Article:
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I have made a singly linked list with node objects which contain a data variable and a next node variable. a Customer object is stored in the data variable the customer file has a surname variable and a forename variable as follows:

public customer
{
String Surname;
String Forename;
get and set methods for each;
}

The Linked list and node class will sort in ascending order by surname (A-Z) so that George Clooney precedes Jay Gatsby. The methods used to insert an item in the linked list recursively are fine and I have run numerous tests before even trying to save the file using ObjectOutputStream and FileOutputStream or load the file using ObjectInputStream and FileInputStream.

As a result of all the research I have done, I have concluded that it is better to save the whole linked list as an object using the serializable interface on my custom linked list (not a standard Java list) to serialize it and save it to the file.

Now, here's my problem: I add 1 Node object with a random surname and it works fine: each time the item is added the list is deserialized from the file and loaded into a new SinglyLinkedList object. The new node is added and placed at the right position in the list and then this new list is passed back to the file with ObjectOutputStream and FileOutputStream.

I add one item and it is fine; however, if I add another, it says that it is fine (no errors - I have all the appropriate try and catch statements), but it doesn't actually update the list. The print method reinforces this, as it also accesses the list in the same fashion and only prints the first item (even if more are added). When I ask for the length of the list, it simply gives me the first item (e.g. returns 1).

If I were to close it and re-run it, I would once again receive this same 1 Node and nothing more. Then, if I were to add another, it would not work once again.

Here are some useful bits of info:

  • The customer file, node and singly linked list classes have the necessary serializable imports and implements Serializable headers
  • There are 4 separate classes, the customer file-contains the data, the Node-contains the customer file and the next node, the Singly Linked List-contains all methods for editing a list and the Main class which contains all the Scanners and Serializable Stream objects (e.g. ObjectOutputStream) and takes commands and data from the keyboard (e.g. "ADD", "PRINT")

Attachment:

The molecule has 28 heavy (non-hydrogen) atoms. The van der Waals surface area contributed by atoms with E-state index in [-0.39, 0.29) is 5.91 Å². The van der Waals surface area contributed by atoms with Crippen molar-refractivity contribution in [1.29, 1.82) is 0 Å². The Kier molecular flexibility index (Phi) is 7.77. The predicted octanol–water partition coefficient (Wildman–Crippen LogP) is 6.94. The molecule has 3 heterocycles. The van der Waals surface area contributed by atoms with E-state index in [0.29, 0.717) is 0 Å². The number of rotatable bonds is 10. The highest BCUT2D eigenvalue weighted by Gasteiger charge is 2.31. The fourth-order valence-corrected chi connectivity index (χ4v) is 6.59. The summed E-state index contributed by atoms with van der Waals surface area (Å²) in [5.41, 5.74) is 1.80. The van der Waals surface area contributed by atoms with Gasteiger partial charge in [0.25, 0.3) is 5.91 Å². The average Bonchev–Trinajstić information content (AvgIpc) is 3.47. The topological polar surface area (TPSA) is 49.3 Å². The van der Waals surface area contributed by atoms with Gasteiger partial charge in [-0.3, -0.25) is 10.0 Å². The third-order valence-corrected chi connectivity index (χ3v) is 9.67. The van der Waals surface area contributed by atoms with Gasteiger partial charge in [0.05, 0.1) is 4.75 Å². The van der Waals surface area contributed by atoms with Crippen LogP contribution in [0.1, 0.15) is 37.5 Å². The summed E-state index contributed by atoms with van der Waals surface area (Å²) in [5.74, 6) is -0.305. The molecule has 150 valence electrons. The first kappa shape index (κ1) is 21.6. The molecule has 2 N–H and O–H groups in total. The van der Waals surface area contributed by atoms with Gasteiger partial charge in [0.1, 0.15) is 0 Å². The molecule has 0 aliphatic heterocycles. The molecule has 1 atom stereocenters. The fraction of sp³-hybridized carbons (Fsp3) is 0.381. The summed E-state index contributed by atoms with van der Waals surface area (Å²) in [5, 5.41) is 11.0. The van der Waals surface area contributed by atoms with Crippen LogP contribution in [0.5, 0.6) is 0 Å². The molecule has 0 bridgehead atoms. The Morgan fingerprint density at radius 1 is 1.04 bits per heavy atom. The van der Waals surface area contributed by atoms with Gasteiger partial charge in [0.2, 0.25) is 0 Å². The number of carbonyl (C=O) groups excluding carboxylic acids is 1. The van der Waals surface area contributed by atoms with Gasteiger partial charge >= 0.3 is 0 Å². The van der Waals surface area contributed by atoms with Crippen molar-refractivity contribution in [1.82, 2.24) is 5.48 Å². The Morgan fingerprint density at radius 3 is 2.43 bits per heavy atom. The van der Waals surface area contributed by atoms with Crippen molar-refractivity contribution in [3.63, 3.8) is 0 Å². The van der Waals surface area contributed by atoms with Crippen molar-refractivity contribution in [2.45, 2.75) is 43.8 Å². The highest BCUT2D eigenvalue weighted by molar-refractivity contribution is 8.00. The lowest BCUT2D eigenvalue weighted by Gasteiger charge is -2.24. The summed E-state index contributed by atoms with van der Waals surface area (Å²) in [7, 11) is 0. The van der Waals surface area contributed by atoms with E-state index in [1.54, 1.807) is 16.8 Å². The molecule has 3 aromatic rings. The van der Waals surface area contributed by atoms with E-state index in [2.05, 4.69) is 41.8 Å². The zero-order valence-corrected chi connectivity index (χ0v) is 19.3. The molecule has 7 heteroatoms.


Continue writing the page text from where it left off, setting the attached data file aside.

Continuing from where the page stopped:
• There are separate methods for saving and loading to the file which are used to reduce code coverage on screen- this may be the problem - I am a novice with this but here is the code.

Code for adding a node in MAIN METHOD - not recursive routine

CustomerFile custDat = new CustomerFile(fName,sName); 

            Node custNode = new Node(custDat, null);
            SinglyLinkedList a = loadListFromFile();
            if (a == null)
            {
                System.out.println("Creating new list");
                SinglyLinkedList newList = new SinglyLinkedList();
                newList.addRecord(custNode, null);
                a = newList;
            }
            else
            {
                a.addRecord(a.getHead(), custNode);
            }
            saveListToFile(a);
            System.out.println("File added successfully");

and the loadListFromFile method (the save list method is similar, but with output instead) has a set fileName:

private static SinglyLinkedList loadListFromFile()

{
    SinglyLinkedList lst = null;
    try
    {
        ObjectInputStream is = new ObjectInputStream(new FileInputStream(fileName));
        lst = (SinglyLinkedList) is.readObject();
        is.close();
    }
    catch(FileNotFoundException e)
    {
        e.printStackTrace();
    }
    catch(IOException e)
    {
        e.printStackTrace();
    }
    catch(ClassNotFoundException e)
    {
        e.printStackTrace();
    }
    return lst;
}
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1  
is that the home asigment of the week? – AlexWien Dec 13 '12 at 23:35
    
Have you thought about other means of saving the data? I mean there must be a missing link somewhere, why the serialization process wont touch the second Node in your list. In cases like this I prefer going through all the trouble and use JSON or something else readable. There are enough libraries (e.g. GSON) that can transform your Java Objects into JSON and vice versa and you can verify the output directly because its plain text that you store. Or is using JSON or something else out of the question? – GameDroids Dec 14 '12 at 0:10
    
I could use JSON, but it is an assignment so I do need to use serialization ideally – Lukeg101 Dec 14 '12 at 8:54
    
its worth mentioning that the add method is void so that it simply adds to the list that it is applied to, not that this should make a difference, should it? – Lukeg101 Dec 14 '12 at 22:58
    
fortunately, I have solved the problem! thank you for your help but the problem was down to a failure in my logic. I running a loop that took values and added them to nodes, these nodes were being added to a list which was being declared NEW INSIDE THE LIST - ie the list could not reach the saveListToFile method and hence would not add to the list being saved in the file – Lukeg101 Dec 15 '12 at 23:06
up vote 0 down vote accepted

fortunately, I have solved the problem! thank you for your help but the problem was down to a failure in my logic. I running a loop that took values and added them to nodes, these nodes were being added to a list which was being declared NEW INSIDE THE LIST - ie the list could not reach the saveListToFile method and hence would not add to the list being saved in the file

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